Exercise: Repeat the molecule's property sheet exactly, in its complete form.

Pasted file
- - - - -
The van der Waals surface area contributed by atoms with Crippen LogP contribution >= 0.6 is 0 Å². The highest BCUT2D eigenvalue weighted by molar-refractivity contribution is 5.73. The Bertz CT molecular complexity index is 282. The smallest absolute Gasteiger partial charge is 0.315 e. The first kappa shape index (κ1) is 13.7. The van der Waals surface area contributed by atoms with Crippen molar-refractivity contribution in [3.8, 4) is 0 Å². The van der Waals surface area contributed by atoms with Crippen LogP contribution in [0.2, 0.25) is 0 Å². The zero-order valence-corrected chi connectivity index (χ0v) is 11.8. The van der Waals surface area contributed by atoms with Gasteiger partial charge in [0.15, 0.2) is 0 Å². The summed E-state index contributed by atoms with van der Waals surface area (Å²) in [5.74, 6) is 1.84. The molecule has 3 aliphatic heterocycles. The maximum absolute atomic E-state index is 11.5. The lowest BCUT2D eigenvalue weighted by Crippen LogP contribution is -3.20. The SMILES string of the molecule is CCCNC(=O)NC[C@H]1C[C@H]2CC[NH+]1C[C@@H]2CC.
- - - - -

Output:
The van der Waals surface area contributed by atoms with Crippen LogP contribution >= 0.6 is 0 Å². The highest BCUT2D eigenvalue weighted by molar-refractivity contribution is 5.73. The Bertz CT molecular complexity index is 282. The smallest absolute Gasteiger partial charge is 0.315 e. The first kappa shape index (κ1) is 13.7. The van der Waals surface area contributed by atoms with Crippen molar-refractivity contribution in [3.8, 4) is 0 Å². The van der Waals surface area contributed by atoms with Crippen LogP contribution in [0.2, 0.25) is 0 Å². The zero-order valence-corrected chi connectivity index (χ0v) is 11.8. The van der Waals surface area contributed by atoms with Gasteiger partial charge in [0.15, 0.2) is 0 Å². The summed E-state index contributed by atoms with van der Waals surface area (Å²) in [5.74, 6) is 1.84. The molecule has 3 aliphatic heterocycles. The maximum absolute atomic E-state index is 11.5. The lowest BCUT2D eigenvalue weighted by Crippen LogP contribution is -3.20. The SMILES string of the molecule is CCCNC(=O)NC[C@H]1C[C@H]2CC[NH+]1C[C@@H]2CC.